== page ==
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Transnet still in the mire

Just when the corruption scandal appeared to be over, Transnet has suspended another eight senior executives

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Transnet still in the mire

All eight were sent “letters of precautionary suspension resulting from past internal audit and forensic reports that were not implemented by management.”


One of them, Transnet property group executive Thabo Lebelo, opted to resign, but the others have not been named. Transnet acting CEO Tau Morwe said that they ranged from general managers to executive managers.


Transnet spokesperson Molatwane Likhethe said that the suspensions were the result of 345 detailed reports that had been compiled during the company’s various corruption investigations. Morwe also said that an external auditor had been appointed to conclude and finalise the recommendations made in the reports, but that there would be a fair disciplinary processes for all those implicated. The external auditors have been working with Transnet since the start of this year.


Only some of those implicated have thus far been dismissed and Transnet appears to have received complaints from employees that many of the accused remained in their posts. Given the statements made, it seems likely that there will be further dismissals. Likhethe added that the suspensions would be handled in an open and transparent manner in order to ensure good governance and restore integrity at Transnet.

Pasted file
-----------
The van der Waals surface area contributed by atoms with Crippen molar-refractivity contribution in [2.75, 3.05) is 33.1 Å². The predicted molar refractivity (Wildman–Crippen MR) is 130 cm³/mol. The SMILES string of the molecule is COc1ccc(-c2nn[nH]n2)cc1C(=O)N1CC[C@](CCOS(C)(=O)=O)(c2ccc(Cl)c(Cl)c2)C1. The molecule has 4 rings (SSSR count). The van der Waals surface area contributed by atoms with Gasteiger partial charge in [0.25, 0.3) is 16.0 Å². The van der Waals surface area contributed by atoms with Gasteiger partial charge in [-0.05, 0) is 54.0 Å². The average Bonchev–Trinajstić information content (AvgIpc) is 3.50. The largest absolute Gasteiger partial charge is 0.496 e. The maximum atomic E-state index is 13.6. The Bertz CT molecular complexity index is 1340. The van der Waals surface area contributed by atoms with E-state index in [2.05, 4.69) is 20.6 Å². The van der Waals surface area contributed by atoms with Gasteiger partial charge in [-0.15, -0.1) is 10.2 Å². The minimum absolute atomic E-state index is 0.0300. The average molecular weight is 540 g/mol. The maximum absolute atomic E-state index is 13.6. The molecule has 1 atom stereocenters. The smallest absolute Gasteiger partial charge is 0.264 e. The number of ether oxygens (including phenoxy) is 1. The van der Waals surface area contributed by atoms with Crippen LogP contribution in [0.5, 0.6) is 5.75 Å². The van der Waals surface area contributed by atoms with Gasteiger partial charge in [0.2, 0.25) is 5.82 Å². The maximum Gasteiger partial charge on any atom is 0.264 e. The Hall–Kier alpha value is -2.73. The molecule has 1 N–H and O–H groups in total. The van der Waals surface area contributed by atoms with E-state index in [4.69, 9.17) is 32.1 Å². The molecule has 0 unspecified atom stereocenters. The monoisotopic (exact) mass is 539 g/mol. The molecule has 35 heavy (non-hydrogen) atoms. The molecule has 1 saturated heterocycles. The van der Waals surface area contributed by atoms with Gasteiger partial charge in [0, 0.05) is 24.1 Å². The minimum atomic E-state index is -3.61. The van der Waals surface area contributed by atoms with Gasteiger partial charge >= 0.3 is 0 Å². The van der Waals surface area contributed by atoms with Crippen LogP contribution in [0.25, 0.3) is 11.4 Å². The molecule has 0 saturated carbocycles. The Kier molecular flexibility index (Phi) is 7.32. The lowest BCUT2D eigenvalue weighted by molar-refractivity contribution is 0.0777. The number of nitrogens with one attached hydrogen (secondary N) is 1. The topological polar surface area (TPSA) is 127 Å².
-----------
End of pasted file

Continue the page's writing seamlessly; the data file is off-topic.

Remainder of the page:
Morwe said that corruption had diverted Transnet’s attention in recent years, with the result that the substantial investment made had not resulted in rising cargo volumes. He pledged that all ongoing projects, including in the container and dry bulk sectors, would be completed because the company is now dealing with its corruption problems.


The most high profile corruption scandal surrounds the purchase of 1064 new locomotives at inflated prices in a contract worth a total of R54B (US$3.8B), with some of the money channelled to intermediaries.


Transnet is in the process of taking legal action to recover some of the money. Those already dismissed include former group CEO Siyabonga Gama.

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